The Islamic State is seeking a possible resurgence
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- Islamic State ISIS is an Islamic extremist terrorist organization controlling territory in Iraq...[+]
Some assessments suggest it has increased its manpower and resources while opposing foreign forces have withdrawn or downsized their capabilities. This has been particularly noticeable in Iraq where France, Spain and the Netherlands have announced that they would temporarily withdraw their forces while the UK and Germany indicated they would downsize their presence.
Contacts between the US forces in Iraq and the Iranian Popular Mobilisation Units, highlighted by the death of Iranian General Qassem Soleimani in January, have also been a distraction with US forces increasingly deploying from confronting the Islamic State.
Nor has Iraq’s political situation helped in confronting the Islamic State. The government collapsed in December following a series of economic and political crises, and the recently formed government is most likely going to be distracted by an increasing protest movement, a lack of reforms and a weakening economy as well as having to contain the COVID-19 crisis.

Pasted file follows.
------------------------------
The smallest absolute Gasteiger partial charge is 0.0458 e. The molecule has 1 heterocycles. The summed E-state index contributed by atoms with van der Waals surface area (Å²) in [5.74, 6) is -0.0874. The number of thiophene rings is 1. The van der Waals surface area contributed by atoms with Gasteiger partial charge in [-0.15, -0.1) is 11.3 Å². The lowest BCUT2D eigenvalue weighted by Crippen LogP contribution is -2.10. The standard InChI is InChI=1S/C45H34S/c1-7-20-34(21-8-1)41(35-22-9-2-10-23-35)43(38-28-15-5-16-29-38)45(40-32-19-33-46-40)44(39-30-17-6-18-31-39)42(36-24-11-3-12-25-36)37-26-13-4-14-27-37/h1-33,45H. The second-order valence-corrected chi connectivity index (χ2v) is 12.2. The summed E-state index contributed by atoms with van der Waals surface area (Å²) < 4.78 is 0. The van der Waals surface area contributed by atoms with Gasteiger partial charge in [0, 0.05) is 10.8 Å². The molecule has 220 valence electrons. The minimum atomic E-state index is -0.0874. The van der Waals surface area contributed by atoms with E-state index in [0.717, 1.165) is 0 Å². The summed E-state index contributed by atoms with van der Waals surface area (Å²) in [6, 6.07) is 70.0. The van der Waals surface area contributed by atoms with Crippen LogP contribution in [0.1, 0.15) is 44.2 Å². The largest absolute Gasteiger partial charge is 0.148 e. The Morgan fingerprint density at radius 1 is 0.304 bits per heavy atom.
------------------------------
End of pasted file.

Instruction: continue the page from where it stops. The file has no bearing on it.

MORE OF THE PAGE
The situation in Syria, particularly with American disengagement in the north and recent Syrian deployments to defend Kurdish regions against Turkish incursions, has allowed the Islamic State to regain territory.
A recent UN assessment also suggests the Islamic State has over 20,000 fighters with access to hundreds of millions of dollars. This has allowed it to increase its activities with more frequent attacks.
This situation is likely to continue, resulting in a greater threat not only in local and regional terms but also potentially at the international level. Neighbouring regional countries such as Jordan, Iran and Lebanon, which previously were confronted by Iraqi based Islamic State units, are likely to experience a similar outcome.
As Stratfor Global and Security Analyst, Thomas Abi-Hanna, has stated, such actions are also likely to inspire other militants outside the region who may have no direct connection with the group. While it is difficult to identify where such attacks will take place, it is possible that they will occur when such attacks were carried out when the Islamic State was at its peak in 2014 and 2015.
These included a number of countries in Western Europe such as France, Belgium, Germany and the UK while, in the Middle East, Jordan, Morocco, Lebanon, Tunisia, Libya and Saudi Arabia could be involved. In Egypt, despite operations by the Egyptian military, sometimes supported by the Israeli Air Force, a group remains active.
Of course, the Islamic State has also formed branches that have continued to operate across much of West Africa and Afghanistan.
In the Philippines, despite the deaths of over 900 insurgents in 2017, following the capture of the town of Marawi, the local Islamic State franchise remains active and recently burnt a Catholic church.
While the Islamic State is a long way from being able to recapture the territory it previously held when it established a so-called caliphate, this may well remain its ultimate goal and indications are that it is moving to achieve this outcome.
Source: Future Directions